More than 2.5 million sterile fruit flies have been released in the Riverland, as the region battles five outbreaks of Queensland fruit fly, which could cost local farmers and communities millions of dollars.
Member for Chaffey Tim Whetstone has called on backyard fruit tree owners to strip their trees of fruit to do their part to help get the region's 1.3 billion horticulture industry back to their fruit fly-free status.
"I think it's a small ask in a very big picture," Mr Whetstone said.
"Over 33 tons of fruit have been collected, we would imagine that there would be significantly more fruit to be collected if people were to strip their trees."
He said the full economic impact of the outbreaks was yet to be seen but it cost growers more than $4 a case to treat their fruit.
"I am estimating it could be $20 million and be as much as $30 million coming out of the local economy.
"That's significant, and so we have got to make sure we do everything we can to eradicate this pest."
Confidence in sterile fruit flies
Releasing sterile fruit flies is part of Primary Industries and Regions South Australia (PIRSA) fruit fly eradication effort, aimed to end the life cycle of wild flies.
Manager of plant health operations at PIRSA Nick Secomb said the sterile fruit fly technology was a very effective tool.
The technology is the first insect pest control method based on genetics.
The technique involves the breeding and sterilisation of male fruit flies with an x-ray before they are released into an area with a wild population.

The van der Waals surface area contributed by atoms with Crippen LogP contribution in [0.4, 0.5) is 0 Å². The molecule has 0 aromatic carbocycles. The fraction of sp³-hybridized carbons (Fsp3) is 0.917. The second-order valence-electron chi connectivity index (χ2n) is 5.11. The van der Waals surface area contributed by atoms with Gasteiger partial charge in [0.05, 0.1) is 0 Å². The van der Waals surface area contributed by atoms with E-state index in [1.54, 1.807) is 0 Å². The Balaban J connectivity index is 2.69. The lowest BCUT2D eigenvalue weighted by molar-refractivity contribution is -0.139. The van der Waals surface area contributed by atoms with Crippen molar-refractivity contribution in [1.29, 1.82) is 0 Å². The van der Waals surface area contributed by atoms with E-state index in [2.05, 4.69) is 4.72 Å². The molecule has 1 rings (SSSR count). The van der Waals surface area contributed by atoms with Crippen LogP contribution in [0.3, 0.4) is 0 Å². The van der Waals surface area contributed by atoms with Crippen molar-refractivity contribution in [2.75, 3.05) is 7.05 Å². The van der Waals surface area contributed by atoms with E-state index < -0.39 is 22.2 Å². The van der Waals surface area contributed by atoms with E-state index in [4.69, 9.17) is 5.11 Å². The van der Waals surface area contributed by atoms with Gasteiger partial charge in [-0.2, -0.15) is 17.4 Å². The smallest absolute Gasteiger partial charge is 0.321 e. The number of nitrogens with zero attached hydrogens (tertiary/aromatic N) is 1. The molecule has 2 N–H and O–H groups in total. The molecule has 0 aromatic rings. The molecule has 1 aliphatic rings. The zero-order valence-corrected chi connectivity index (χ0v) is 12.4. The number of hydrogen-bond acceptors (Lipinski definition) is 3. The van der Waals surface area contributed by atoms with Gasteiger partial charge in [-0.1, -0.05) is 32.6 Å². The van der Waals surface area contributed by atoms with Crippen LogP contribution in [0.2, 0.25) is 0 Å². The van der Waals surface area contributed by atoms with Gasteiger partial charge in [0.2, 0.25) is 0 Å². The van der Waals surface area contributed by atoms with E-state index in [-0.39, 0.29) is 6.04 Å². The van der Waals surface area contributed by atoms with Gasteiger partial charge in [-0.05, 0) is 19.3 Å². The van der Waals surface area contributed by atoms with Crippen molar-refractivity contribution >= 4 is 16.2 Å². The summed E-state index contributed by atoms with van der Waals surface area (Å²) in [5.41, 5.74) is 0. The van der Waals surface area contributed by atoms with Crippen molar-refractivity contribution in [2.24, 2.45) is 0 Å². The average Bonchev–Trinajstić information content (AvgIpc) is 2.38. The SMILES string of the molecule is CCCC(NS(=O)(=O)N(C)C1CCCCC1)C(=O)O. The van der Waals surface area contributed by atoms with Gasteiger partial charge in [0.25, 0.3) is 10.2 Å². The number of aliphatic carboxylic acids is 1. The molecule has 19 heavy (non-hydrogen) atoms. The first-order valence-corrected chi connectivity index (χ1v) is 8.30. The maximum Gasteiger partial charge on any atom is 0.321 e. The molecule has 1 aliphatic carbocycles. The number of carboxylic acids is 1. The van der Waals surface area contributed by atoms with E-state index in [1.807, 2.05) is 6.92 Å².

Once the sterile male flies are released in an infested area they mate with wild female fruit flies which eventually become outnumbered and die out.
"We are doing around 3.5 million flies per week. We have got a six week program in mind now, and then we review it and see if we need to do more," Mr Secomb said.
Fruit fly free status
South Australia remains the only mainland Australian state that is classified as fruit fly free, with the Riverland having a special pest-free status within that zone.
There are currently five active outbreak zones in the Riverland, with the latest declared last week in Berri and Pike River.
Mr Whetstone said he still remains hopeful of keeping that position and believes the release of these sterile fruit flies will alleviate the threat.
"The Riverland is under siege with fruity fly, and the eradication program is critical."
Photo: A yellow sticky trap with captured fruit flies (Source: ABC News, Kelly Hughes).
Acknowledgement: this article was reproduced from a media release by Abc News.